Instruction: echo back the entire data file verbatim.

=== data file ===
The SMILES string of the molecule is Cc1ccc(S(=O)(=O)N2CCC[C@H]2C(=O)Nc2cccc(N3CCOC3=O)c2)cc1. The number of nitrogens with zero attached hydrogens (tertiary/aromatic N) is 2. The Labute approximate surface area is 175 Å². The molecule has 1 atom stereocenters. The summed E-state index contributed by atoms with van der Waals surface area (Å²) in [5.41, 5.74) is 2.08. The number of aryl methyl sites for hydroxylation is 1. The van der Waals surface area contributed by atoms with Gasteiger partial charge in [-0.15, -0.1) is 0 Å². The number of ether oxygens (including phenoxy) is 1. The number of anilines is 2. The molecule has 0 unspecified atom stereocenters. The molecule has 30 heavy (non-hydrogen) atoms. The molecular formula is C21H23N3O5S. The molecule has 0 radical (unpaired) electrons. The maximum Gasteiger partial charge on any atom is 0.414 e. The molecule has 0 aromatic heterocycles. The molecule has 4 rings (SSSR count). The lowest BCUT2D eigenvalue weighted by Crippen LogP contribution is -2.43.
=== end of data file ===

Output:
The SMILES string of the molecule is Cc1ccc(S(=O)(=O)N2CCC[C@H]2C(=O)Nc2cccc(N3CCOC3=O)c2)cc1. The number of nitrogens with zero attached hydrogens (tertiary/aromatic N) is 2. The Labute approximate surface area is 175 Å². The molecule has 1 atom stereocenters. The summed E-state index contributed by atoms with van der Waals surface area (Å²) in [5.41, 5.74) is 2.08. The number of aryl methyl sites for hydroxylation is 1. The van der Waals surface area contributed by atoms with Gasteiger partial charge in [-0.15, -0.1) is 0 Å². The number of ether oxygens (including phenoxy) is 1. The number of anilines is 2. The molecule has 0 unspecified atom stereocenters. The molecule has 30 heavy (non-hydrogen) atoms. The molecular formula is C21H23N3O5S. The molecule has 0 radical (unpaired) electrons. The maximum Gasteiger partial charge on any atom is 0.414 e. The molecule has 0 aromatic heterocycles. The molecule has 4 rings (SSSR count). The lowest BCUT2D eigenvalue weighted by Crippen LogP contribution is -2.43.